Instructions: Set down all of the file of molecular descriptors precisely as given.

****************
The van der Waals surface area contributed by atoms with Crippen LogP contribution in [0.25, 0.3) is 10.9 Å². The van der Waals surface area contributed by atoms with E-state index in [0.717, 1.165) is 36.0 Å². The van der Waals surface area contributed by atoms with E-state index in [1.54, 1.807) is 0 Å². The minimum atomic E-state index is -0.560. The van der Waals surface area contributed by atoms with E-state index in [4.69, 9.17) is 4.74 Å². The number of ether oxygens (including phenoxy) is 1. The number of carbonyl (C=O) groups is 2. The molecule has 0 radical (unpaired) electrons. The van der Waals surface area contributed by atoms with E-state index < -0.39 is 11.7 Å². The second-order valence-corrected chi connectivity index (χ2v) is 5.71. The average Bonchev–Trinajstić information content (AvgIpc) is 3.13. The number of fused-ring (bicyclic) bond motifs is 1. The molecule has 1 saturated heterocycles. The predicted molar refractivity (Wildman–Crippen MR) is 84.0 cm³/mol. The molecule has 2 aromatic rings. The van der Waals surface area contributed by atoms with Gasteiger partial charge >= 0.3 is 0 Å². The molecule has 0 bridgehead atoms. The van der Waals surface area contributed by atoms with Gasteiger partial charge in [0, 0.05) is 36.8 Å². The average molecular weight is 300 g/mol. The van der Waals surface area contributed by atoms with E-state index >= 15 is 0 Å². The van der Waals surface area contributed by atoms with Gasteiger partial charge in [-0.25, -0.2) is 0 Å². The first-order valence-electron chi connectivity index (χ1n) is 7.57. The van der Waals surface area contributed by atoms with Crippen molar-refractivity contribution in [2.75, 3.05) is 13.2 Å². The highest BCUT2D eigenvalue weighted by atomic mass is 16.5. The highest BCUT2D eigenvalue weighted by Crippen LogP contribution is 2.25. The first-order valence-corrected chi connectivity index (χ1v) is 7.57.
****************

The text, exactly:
The van der Waals surface area contributed by atoms with Crippen LogP contribution in [0.25, 0.3) is 10.9 Å². The van der Waals surface area contributed by atoms with E-state index in [0.717, 1.165) is 36.0 Å². The van der Waals surface area contributed by atoms with E-state index in [1.54, 1.807) is 0 Å². The minimum atomic E-state index is -0.560. The van der Waals surface area contributed by atoms with E-state index in [4.69, 9.17) is 4.74 Å². The number of ether oxygens (including phenoxy) is 1. The number of carbonyl (C=O) groups is 2. The molecule has 0 radical (unpaired) electrons. The van der Waals surface area contributed by atoms with E-state index < -0.39 is 11.7 Å². The second-order valence-corrected chi connectivity index (χ2v) is 5.71. The average Bonchev–Trinajstić information content (AvgIpc) is 3.13. The number of fused-ring (bicyclic) bond motifs is 1. The molecule has 1 saturated heterocycles. The predicted molar refractivity (Wildman–Crippen MR) is 84.0 cm³/mol. The molecule has 2 aromatic rings. The van der Waals surface area contributed by atoms with Gasteiger partial charge >= 0.3 is 0 Å². The molecule has 0 bridgehead atoms. The van der Waals surface area contributed by atoms with Gasteiger partial charge in [0, 0.05) is 36.8 Å². The average molecular weight is 300 g/mol. The van der Waals surface area contributed by atoms with E-state index >= 15 is 0 Å². The van der Waals surface area contributed by atoms with Gasteiger partial charge in [-0.25, -0.2) is 0 Å². The first-order valence-electron chi connectivity index (χ1n) is 7.57. The van der Waals surface area contributed by atoms with Crippen molar-refractivity contribution in [2.75, 3.05) is 13.2 Å². The highest BCUT2D eigenvalue weighted by atomic mass is 16.5. The highest BCUT2D eigenvalue weighted by Crippen LogP contribution is 2.25. The first-order valence-corrected chi connectivity index (χ1v) is 7.57.